There was also a question about ensuring that new buildings met environmental standards, while someone else asked about more river crossings in the East of London.
Ms Pidgeon stressed the importance of ensuring children had access to good quality school places, and said that she would use GLA land to build more schools and deliver the places needed. She also advocated an expansion of the Mayor’s role in work around education.
More work needed to be done around insurance for private hire vehicles, she said, and spending on enforcement in the area needed to be doubled. She strongly supported the idea of a cap on private hire vehicles.
With relation to new buildings, she said that she would seek expert advice and stressed the importance of ensuring that new developments were well connected.
While rejecting the need for a road bridge in East London, she called instead for pedestrian and cycle crossing between Canary Wharf and Rotherhithe.
Mr Khan noted the cancelling of the DLR expansion, although he welcomed the expansion of the Overground.
While noting the economic benefits of a new river crossing, he noted the potential impact on air pollution and stressed the need to act in a “sensitive” way to regenerate the areas.
The London Plan needed to look at the new homes to be built, he said. He strongly criticised the cuts to feed in tariffs, arguing that this would slow the roll out of renewable energy.
He encouraged the maximisation of the use of renewable energy on TfL land.
Noting the high number of private hire vehicles, he said the Government needed to give the Mayor the power to tackle this issue and argued that it was important that the black cab was not lost.
He noted that there were parts of London where there were surplus school places, and said that he wanted to have the Mayor involved in planning schools and school places more directly.
Ms Berry said that a river crossing would make air pollution worse, but welcomed the idea of a pedestrian and cycle crossing between Greenwich and Canary Wharf.
Energy efficiency standards had been weakened, she noted, but they could be restored in a new London Plan.
One million homes needed to be insulated she said, including in private rented homes.
She stressed the importance of tackling private hire vehicles, arguing that if this was drawing people off public transport then it was damaging. However, she suggested it could be welcome if it reduced other car usage
Discussing free schools, she argued that the GLA should no longer support such schools and should instead support local authorities in planning school places. In addition, she called for the establishment of a new post for managing all school places in London.
Mr Whittle noted that the tax revenue from Uber was very low, and said that he would work to tackle the issue.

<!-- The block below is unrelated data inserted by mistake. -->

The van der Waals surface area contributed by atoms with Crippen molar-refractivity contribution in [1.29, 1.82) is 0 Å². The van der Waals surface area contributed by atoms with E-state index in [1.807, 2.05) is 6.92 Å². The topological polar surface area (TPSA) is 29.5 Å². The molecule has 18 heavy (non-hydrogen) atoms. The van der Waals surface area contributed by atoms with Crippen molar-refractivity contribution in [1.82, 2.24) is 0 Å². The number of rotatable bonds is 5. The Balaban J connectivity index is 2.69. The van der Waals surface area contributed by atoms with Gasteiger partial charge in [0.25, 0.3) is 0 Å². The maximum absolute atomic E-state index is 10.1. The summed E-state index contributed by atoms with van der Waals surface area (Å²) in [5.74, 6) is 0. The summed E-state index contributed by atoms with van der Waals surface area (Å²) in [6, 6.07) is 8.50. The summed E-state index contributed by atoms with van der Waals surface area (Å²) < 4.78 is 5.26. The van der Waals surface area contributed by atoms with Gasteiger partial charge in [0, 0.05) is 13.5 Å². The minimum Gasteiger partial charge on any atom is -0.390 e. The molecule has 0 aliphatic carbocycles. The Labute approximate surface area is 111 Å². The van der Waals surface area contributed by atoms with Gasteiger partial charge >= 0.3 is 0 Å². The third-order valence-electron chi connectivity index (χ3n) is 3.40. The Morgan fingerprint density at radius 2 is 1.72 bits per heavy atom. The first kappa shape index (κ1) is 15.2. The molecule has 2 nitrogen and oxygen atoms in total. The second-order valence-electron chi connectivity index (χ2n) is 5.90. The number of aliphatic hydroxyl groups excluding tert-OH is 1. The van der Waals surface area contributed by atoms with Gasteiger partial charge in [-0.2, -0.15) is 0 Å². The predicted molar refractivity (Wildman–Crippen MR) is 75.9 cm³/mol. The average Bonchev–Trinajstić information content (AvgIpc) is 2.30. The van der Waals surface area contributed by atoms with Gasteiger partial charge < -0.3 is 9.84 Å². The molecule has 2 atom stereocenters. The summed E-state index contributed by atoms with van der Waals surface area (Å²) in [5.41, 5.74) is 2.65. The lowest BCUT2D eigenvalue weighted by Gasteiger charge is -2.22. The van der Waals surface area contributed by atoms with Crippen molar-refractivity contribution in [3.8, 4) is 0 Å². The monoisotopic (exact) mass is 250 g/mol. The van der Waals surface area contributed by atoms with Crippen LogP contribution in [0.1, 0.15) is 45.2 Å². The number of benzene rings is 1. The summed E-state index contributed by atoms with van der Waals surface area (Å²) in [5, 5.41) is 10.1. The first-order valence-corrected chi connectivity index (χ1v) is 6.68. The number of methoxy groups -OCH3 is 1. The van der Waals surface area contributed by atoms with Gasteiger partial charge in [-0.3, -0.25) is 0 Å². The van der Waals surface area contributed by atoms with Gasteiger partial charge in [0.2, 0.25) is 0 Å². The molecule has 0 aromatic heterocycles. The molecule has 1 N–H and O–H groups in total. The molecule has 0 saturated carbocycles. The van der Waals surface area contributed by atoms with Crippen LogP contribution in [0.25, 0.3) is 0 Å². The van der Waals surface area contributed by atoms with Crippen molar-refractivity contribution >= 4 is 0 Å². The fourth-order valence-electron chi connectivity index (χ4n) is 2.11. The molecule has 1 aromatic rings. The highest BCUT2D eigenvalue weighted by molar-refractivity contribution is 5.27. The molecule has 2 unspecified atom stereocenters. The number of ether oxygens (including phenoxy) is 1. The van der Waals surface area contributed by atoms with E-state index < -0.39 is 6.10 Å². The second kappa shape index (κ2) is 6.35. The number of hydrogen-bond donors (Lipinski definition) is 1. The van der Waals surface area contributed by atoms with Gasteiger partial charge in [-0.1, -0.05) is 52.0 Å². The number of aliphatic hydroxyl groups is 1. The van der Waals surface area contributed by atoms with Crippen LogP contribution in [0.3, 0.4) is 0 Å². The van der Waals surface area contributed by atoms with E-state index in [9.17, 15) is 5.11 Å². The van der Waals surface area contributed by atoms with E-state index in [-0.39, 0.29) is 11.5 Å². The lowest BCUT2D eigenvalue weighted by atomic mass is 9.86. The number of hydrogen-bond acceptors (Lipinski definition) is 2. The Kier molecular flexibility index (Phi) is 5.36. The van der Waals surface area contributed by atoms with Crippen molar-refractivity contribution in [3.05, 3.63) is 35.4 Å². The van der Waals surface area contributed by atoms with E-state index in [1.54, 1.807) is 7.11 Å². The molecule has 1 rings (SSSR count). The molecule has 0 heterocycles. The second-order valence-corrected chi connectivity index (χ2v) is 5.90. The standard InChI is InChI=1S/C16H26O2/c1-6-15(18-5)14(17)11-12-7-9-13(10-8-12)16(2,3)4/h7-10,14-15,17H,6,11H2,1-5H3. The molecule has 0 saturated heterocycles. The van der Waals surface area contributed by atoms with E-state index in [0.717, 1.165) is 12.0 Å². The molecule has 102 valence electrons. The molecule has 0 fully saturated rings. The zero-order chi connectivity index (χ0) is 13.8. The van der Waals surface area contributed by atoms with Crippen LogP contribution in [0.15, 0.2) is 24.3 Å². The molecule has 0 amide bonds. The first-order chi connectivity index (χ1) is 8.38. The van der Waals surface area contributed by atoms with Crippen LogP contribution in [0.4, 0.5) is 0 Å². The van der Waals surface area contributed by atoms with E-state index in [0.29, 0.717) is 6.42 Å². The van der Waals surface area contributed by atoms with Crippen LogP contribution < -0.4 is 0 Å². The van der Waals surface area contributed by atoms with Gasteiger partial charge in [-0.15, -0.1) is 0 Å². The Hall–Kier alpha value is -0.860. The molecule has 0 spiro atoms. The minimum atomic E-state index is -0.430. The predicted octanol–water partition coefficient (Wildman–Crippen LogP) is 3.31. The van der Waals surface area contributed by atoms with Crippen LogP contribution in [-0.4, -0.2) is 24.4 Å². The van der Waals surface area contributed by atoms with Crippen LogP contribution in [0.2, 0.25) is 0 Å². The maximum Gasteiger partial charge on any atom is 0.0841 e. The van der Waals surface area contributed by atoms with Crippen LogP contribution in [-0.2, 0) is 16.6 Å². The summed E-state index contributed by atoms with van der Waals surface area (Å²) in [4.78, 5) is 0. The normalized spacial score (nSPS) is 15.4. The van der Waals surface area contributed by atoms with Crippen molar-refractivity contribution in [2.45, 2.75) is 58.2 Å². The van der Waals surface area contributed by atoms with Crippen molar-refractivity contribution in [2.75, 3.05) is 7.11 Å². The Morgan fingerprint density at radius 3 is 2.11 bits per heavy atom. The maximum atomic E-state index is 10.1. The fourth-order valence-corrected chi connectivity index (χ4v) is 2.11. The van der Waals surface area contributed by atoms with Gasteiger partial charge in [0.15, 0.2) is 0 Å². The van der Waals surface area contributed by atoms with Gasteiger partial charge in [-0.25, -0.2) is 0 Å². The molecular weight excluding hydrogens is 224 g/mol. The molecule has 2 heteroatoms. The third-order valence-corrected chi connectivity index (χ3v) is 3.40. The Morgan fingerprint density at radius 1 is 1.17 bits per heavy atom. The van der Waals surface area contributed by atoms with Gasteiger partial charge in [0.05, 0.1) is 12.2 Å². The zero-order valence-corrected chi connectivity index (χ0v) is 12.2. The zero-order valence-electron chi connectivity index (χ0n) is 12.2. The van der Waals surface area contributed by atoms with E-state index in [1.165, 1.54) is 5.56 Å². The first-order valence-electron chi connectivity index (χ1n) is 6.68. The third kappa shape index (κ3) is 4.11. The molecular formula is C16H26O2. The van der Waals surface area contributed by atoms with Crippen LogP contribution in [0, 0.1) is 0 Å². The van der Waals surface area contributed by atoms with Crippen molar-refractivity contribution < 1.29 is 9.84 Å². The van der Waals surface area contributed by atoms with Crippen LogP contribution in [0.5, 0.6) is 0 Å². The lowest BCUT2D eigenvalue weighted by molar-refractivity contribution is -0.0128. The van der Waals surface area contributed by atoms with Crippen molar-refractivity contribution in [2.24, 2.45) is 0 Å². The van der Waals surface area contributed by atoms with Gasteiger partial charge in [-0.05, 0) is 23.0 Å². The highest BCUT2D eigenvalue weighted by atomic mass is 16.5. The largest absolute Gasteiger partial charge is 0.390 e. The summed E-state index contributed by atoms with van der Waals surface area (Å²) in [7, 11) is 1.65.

He raised concerns about the “monetisation of London”, and noted that the benefits of black cabs was being lost.
He suggested that he would scrap the Garden Bridge project, which he described as a “vanity project”.
Discussing the challenges over education, he said that migration to London was making the situation worse and that tackling this was therefore essential.
Mr Goldsmith suggested there were good arguments for building a bridge in East London, but argued that it needed to be built and financed in such a way that it encouraged the use of clean vehicles.
On building standards, he said that the London Plan could allow the Mayor to introduce new regulations and suggested that he would use it to encourage the more effective use of solar energy in London.
Describing himself as a “passionate supporter” of the black cab, he stressed the need for intervention to protect the industry.
He argued that competition was not a fair argument against the black cab, noting that they were heavily regulated and had several requirements they had to meet.
Expecting them to compete against Uber was unfair, he said.
Discussing education, he noted that the Mayor had access to a large amount of land and argued that this could be used to build new schools.
It was important to consider the infrastructure required when building new homes and taking a strategic approach, he said.
He noted the expected devolution of the Skills Fund and argued this could be tailored to meet local needs.
Mike Indian is Political Consultant and a member of DeHavilland’s Content team, leading on infrastructure and Scottish affairs. He leads on DeHavilland's dynamic content, specifically videos and podcasts, and regularly appears in the media as a political commentator. A graduate of Lancaster University, he has worked as a freelance journalist.